www.wtfconverter.appspot.com converts between common units of measurement (e.g. liters, seconds, etc) and silly units (e.g. butts, barns, etc.).
It was the first web application that I had developed using a web framework, in this case the webapp2 framework, on Google App Engine. This was two and a half years ago. Before that, I had developed everything from scratch, using PHP and MySQL for the backend.
This introduction to web frameworks intrigued me, and is what jump-started my journey into Ruby on Rails. Pushing local code to the Google App Engine production server and just having the site work blew my mind. Templating (the GAE tutorial taught how to use jinja2) was like magic, creating and managing dynamic content was so much easier.
I started out by following the GAE Python tutorial word for word, which walked the user through actually building a site. Then I developed my own little webapp that was a little more useful and wasn’t much more complicated than what I had learned in the tutorial. This is exactly how I learned Ruby on Rails too: I walked through the Rails tutorial, building a microblogging app along with the author. Then I built my own web app, Pomos the Pomodoro Technique timer, using what I learned from the tutorial. Pomos has since been deprecated, but here’s a screenshot:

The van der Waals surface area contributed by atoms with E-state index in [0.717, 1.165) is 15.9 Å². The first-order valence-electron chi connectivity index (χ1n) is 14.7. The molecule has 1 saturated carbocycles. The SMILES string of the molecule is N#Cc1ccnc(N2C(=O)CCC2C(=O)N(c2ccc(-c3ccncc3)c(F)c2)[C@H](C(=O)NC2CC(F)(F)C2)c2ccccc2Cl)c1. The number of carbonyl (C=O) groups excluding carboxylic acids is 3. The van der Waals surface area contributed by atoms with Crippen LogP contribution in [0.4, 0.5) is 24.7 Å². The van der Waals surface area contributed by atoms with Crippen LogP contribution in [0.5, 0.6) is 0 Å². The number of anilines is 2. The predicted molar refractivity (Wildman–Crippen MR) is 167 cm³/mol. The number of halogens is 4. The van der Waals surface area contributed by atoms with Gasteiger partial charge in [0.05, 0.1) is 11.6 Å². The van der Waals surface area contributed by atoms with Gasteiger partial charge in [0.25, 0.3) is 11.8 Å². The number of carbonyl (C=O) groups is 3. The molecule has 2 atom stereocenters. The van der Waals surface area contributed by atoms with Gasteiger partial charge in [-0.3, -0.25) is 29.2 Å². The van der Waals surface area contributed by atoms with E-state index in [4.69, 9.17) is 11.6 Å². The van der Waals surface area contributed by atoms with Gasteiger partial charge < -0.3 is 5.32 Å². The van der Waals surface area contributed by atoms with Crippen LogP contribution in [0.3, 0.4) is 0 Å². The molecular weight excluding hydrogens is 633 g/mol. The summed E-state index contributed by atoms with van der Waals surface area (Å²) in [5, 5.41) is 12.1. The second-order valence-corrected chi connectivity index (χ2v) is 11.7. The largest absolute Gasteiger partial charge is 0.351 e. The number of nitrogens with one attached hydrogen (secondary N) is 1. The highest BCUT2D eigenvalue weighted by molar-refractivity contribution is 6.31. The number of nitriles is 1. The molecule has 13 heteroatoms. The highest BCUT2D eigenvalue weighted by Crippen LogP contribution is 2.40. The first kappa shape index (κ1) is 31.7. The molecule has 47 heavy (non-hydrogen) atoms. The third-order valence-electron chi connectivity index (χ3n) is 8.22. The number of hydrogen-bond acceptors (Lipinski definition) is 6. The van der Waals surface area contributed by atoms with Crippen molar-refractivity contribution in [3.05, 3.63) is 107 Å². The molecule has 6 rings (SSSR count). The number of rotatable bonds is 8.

Anyways, I learned a lot from following these tutorials where I actually developed something concrete, and then branching off to do my own thing. This is the heart of experiential learning, and what Sal Khan, founder of Khan Academy, talks about in his book One World Schoolhouse; when the student has ownership of his education by actually applying it, e.g. by building something, he is much more likely to enjoy learning new knowledge and skills. But reforming the current state education is a topic for another post.